The Atrocity Archives : The Laundry Files

  • by Charles Stross
  • Narrated by Gideon Emery
  • Series: The Laundry Files
  • 10 hrs and 56 mins
  • Unabridged Audiobook

Publisher's Summary

Bob Howard is a computer-hacker desk jockey, who has more than enough trouble keeping up with the endless paperwork he has to do on a daily basis. He should never be called on to do anything remotely heroic. But for some reason, he is.


What the Critics Say

"In Atrocity, Bob, a low-level computer fix-it guy for the Laundry, a supersecret British agency that defends the world from occult happenings, finds himself promoted to fieldwork after he bravely saves the day during a routine demonstration gone awry. With his Palm, aka his Hand of Glory (a severed hand that, when ignited, renders the holder invisible), and his smarts, he saves the world from a powerful external force seeking to enter our universe to suck it dry....With often hilarious results, the author mixes the occult and the mundane, the truly weird and the petty." (Publishers Weekly)


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Customer Reviews

Most Helpful

A great techno-spy-Lovecraftian-horror-comedy

Charlie Stross writes great-to-excellent science fiction/fantasy in many sub-genres, but this novel (and its two sequels) is probably his most original. Its hero is an IT support expert turned secret agent fighting against supernatural horror and organizational bureaucracy. The book is by turns satirical, scary, and action-packed, and generally succeeds admirably, especially for its target audience, for whom it is likely to be a home-run.

And boy does the target audience matter: the book is full of allusions and in-jokes, as well as many quickly listed references. You can (and will) miss a few, but if you aren't a nerd, that is, you aren't into IT and Lovecraft, then you may not be the target audience for this book, and may miss most of its cleverness. For example, expect quick, but important references to: Alan Turing, gorgons, Forward-Looking Infrared Scanners, Windows software licensing terms, Cthulu, John Dee, Mandelbrot Sets, The Great Old Ones, and much more. If the list intrigues you, definitely, definitely get this book. If it baffles you, this might still be a good listen, but will be confusing as well.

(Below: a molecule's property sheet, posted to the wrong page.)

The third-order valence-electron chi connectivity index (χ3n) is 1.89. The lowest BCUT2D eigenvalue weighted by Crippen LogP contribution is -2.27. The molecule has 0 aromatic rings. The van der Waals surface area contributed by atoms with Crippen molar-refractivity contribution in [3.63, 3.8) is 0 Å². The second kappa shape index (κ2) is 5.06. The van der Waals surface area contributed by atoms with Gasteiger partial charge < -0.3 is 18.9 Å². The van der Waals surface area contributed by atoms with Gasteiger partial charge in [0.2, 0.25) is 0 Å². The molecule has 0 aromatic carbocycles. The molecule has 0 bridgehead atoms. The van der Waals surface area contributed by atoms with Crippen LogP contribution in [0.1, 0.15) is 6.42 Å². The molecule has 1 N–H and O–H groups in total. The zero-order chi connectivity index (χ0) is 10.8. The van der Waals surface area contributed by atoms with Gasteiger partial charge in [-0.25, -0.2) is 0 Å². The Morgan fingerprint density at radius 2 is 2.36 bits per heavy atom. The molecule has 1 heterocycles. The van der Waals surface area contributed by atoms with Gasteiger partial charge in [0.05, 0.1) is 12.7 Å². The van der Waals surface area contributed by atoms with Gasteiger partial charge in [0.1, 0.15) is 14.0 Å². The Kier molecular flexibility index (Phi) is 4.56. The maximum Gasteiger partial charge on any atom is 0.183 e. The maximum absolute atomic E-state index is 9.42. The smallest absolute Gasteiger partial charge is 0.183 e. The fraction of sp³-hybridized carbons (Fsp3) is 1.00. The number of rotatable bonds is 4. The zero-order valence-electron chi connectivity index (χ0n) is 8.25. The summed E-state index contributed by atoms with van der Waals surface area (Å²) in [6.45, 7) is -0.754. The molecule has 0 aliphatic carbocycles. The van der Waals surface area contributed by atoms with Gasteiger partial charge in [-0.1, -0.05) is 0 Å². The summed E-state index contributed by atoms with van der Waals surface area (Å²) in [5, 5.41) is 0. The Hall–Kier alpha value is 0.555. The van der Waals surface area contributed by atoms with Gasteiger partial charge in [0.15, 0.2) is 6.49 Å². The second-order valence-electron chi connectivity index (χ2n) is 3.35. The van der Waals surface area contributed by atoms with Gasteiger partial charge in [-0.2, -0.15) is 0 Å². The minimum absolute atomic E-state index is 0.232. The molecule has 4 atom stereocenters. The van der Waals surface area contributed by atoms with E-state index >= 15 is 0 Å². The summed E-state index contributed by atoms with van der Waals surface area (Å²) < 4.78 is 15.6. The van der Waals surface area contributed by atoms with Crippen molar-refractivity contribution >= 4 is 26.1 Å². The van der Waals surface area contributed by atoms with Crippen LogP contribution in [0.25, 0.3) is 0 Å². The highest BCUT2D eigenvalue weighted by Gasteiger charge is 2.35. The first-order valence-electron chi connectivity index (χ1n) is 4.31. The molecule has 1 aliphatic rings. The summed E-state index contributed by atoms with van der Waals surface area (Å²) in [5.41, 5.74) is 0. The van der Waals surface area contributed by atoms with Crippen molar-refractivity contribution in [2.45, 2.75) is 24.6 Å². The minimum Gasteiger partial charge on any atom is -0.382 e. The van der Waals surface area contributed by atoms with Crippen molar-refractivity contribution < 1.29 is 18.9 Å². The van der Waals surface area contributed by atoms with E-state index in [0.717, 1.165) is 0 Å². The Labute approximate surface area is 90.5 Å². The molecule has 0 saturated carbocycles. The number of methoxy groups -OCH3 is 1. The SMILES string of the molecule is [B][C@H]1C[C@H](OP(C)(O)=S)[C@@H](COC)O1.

As for me, nerd that I am, I loved it, and look forward to seeing the sequel, and the new book coming out in July 2010. The reader, by the way, does a great job.
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- Ethan M. "On Audible since the late 1990s, mostly science fiction, fantasy, history & science. I rarely review 1-2 star books that I can't get through"

I truly wanted to like this...

The story had promise - a computer geek who battles the forces of evil using his technology expertise.
Unfortunately, the author's attempt to meld science and the supernatural fell flat. Much of the dialogue consisted of inscrutable acronyms and quasi-digital gobbledigook punctuated by phrases like "and this will prevent zombies from eating our brains" or "because if we don't upgrade the capacitor to 7 ohms, the demons from the planet Zoob will destroy earth." That schtick might work as the frosting on a well-conceived story, but it cannot stand on its own... and certainly not in such large quantities. [By the way, I have worked in the tech field for 20 years. I understood a good deal of the tech stuff -- but a lot of it was made up.]
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Book Details

  • Release Date: 01-04-2010
  • Publisher: Recorded Books